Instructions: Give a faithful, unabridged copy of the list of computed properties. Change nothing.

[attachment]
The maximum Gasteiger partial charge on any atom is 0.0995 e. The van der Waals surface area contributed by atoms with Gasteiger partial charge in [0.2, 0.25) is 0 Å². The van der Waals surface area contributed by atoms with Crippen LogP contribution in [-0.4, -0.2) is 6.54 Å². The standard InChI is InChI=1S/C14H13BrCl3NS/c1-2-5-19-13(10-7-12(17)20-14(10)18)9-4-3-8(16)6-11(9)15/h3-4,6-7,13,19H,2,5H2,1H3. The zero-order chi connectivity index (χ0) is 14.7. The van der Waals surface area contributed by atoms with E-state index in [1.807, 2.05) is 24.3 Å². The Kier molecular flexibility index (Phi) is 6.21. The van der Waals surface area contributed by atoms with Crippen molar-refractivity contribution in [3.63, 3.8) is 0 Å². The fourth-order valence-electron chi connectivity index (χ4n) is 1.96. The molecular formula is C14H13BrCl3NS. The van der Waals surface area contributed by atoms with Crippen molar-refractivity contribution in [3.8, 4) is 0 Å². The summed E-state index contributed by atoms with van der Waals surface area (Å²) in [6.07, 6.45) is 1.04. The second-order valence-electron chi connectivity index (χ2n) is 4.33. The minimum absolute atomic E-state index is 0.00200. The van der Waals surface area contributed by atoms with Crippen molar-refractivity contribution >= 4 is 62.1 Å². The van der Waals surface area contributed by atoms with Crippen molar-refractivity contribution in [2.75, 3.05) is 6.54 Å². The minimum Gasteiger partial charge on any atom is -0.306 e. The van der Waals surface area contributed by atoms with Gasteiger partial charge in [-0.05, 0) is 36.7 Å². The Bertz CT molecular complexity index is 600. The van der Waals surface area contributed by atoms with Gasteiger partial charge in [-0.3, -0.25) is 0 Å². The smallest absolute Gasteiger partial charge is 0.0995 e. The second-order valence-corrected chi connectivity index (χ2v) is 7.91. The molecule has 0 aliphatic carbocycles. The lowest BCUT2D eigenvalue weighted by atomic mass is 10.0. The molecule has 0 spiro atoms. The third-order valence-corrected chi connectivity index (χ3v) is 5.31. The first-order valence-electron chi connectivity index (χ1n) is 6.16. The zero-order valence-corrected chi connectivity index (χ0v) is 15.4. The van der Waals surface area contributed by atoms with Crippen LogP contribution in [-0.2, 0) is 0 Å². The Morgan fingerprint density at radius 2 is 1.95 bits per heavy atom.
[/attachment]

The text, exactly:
The maximum Gasteiger partial charge on any atom is 0.0995 e. The van der Waals surface area contributed by atoms with Gasteiger partial charge in [0.2, 0.25) is 0 Å². The van der Waals surface area contributed by atoms with Crippen LogP contribution in [-0.4, -0.2) is 6.54 Å². The standard InChI is InChI=1S/C14H13BrCl3NS/c1-2-5-19-13(10-7-12(17)20-14(10)18)9-4-3-8(16)6-11(9)15/h3-4,6-7,13,19H,2,5H2,1H3. The zero-order chi connectivity index (χ0) is 14.7. The van der Waals surface area contributed by atoms with E-state index in [1.807, 2.05) is 24.3 Å². The Kier molecular flexibility index (Phi) is 6.21. The van der Waals surface area contributed by atoms with Crippen molar-refractivity contribution in [3.63, 3.8) is 0 Å². The fourth-order valence-electron chi connectivity index (χ4n) is 1.96. The molecular formula is C14H13BrCl3NS. The van der Waals surface area contributed by atoms with Crippen molar-refractivity contribution in [3.8, 4) is 0 Å². The summed E-state index contributed by atoms with van der Waals surface area (Å²) in [6.07, 6.45) is 1.04. The second-order valence-electron chi connectivity index (χ2n) is 4.33. The minimum absolute atomic E-state index is 0.00200. The van der Waals surface area contributed by atoms with Crippen molar-refractivity contribution >= 4 is 62.1 Å². The van der Waals surface area contributed by atoms with Crippen molar-refractivity contribution in [2.75, 3.05) is 6.54 Å². The minimum Gasteiger partial charge on any atom is -0.306 e. The van der Waals surface area contributed by atoms with Gasteiger partial charge in [-0.05, 0) is 36.7 Å². The Bertz CT molecular complexity index is 600. The van der Waals surface area contributed by atoms with Gasteiger partial charge in [-0.3, -0.25) is 0 Å². The smallest absolute Gasteiger partial charge is 0.0995 e. The second-order valence-corrected chi connectivity index (χ2v) is 7.91. The molecule has 0 aliphatic carbocycles. The lowest BCUT2D eigenvalue weighted by atomic mass is 10.0. The molecule has 0 spiro atoms. The third-order valence-corrected chi connectivity index (χ3v) is 5.31. The first-order valence-electron chi connectivity index (χ1n) is 6.16. The zero-order valence-corrected chi connectivity index (χ0v) is 15.4. The van der Waals surface area contributed by atoms with Crippen LogP contribution in [-0.2, 0) is 0 Å². The Morgan fingerprint density at radius 2 is 1.95 bits per heavy atom.